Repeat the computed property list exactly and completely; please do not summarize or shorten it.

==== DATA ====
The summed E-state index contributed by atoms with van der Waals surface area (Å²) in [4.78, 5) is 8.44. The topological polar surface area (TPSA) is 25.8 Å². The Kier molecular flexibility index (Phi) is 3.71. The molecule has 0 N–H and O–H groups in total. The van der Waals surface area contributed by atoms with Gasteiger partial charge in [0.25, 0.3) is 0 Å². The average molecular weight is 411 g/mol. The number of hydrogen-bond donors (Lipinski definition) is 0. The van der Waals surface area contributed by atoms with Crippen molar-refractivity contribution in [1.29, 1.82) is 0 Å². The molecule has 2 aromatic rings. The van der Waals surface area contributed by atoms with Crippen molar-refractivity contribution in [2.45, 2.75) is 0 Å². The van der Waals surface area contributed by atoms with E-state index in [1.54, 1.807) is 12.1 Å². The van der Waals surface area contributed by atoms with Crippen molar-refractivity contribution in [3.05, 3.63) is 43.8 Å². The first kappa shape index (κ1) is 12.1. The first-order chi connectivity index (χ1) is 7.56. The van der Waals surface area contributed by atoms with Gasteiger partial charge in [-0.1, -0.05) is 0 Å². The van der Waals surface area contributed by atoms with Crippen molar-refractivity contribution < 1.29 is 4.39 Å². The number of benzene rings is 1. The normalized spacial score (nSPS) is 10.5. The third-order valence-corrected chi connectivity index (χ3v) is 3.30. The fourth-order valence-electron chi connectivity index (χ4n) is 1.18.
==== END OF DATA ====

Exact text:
The summed E-state index contributed by atoms with van der Waals surface area (Å²) in [4.78, 5) is 8.44. The topological polar surface area (TPSA) is 25.8 Å². The Kier molecular flexibility index (Phi) is 3.71. The molecule has 0 N–H and O–H groups in total. The van der Waals surface area contributed by atoms with Gasteiger partial charge in [0.25, 0.3) is 0 Å². The average molecular weight is 411 g/mol. The number of hydrogen-bond donors (Lipinski definition) is 0. The van der Waals surface area contributed by atoms with Crippen molar-refractivity contribution in [1.29, 1.82) is 0 Å². The molecule has 2 aromatic rings. The van der Waals surface area contributed by atoms with Crippen molar-refractivity contribution in [2.45, 2.75) is 0 Å². The van der Waals surface area contributed by atoms with E-state index in [1.54, 1.807) is 12.1 Å². The van der Waals surface area contributed by atoms with Crippen molar-refractivity contribution in [3.05, 3.63) is 43.8 Å². The first kappa shape index (κ1) is 12.1. The first-order chi connectivity index (χ1) is 7.56. The van der Waals surface area contributed by atoms with Gasteiger partial charge in [-0.1, -0.05) is 0 Å². The van der Waals surface area contributed by atoms with Crippen molar-refractivity contribution < 1.29 is 4.39 Å². The number of benzene rings is 1. The normalized spacial score (nSPS) is 10.5. The third-order valence-corrected chi connectivity index (χ3v) is 3.30. The fourth-order valence-electron chi connectivity index (χ4n) is 1.18.